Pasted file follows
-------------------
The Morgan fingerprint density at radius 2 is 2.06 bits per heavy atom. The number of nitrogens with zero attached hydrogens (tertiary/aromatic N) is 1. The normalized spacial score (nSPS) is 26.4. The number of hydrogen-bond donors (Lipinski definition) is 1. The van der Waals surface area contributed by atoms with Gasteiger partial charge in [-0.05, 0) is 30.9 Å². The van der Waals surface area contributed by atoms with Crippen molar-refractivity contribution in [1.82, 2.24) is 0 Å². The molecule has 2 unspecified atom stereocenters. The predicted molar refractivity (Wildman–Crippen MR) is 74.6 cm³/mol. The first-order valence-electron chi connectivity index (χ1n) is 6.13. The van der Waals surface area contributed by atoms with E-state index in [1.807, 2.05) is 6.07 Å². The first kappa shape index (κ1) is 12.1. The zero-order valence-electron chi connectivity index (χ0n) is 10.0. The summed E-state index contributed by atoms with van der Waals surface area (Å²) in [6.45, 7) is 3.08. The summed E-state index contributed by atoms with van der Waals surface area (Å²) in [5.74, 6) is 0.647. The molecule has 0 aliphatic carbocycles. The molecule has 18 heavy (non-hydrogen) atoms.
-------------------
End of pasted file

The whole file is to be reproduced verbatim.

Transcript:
The Morgan fingerprint density at radius 2 is 2.06 bits per heavy atom. The number of nitrogens with zero attached hydrogens (tertiary/aromatic N) is 1. The normalized spacial score (nSPS) is 26.4. The number of hydrogen-bond donors (Lipinski definition) is 1. The van der Waals surface area contributed by atoms with Gasteiger partial charge in [-0.05, 0) is 30.9 Å². The van der Waals surface area contributed by atoms with Crippen molar-refractivity contribution in [1.82, 2.24) is 0 Å². The molecule has 2 unspecified atom stereocenters. The predicted molar refractivity (Wildman–Crippen MR) is 74.6 cm³/mol. The first-order valence-electron chi connectivity index (χ1n) is 6.13. The van der Waals surface area contributed by atoms with E-state index in [1.807, 2.05) is 6.07 Å². The first kappa shape index (κ1) is 12.1. The zero-order valence-electron chi connectivity index (χ0n) is 10.0. The summed E-state index contributed by atoms with van der Waals surface area (Å²) in [6.45, 7) is 3.08. The summed E-state index contributed by atoms with van der Waals surface area (Å²) in [5.74, 6) is 0.647. The molecule has 0 aliphatic carbocycles. The molecule has 18 heavy (non-hydrogen) atoms.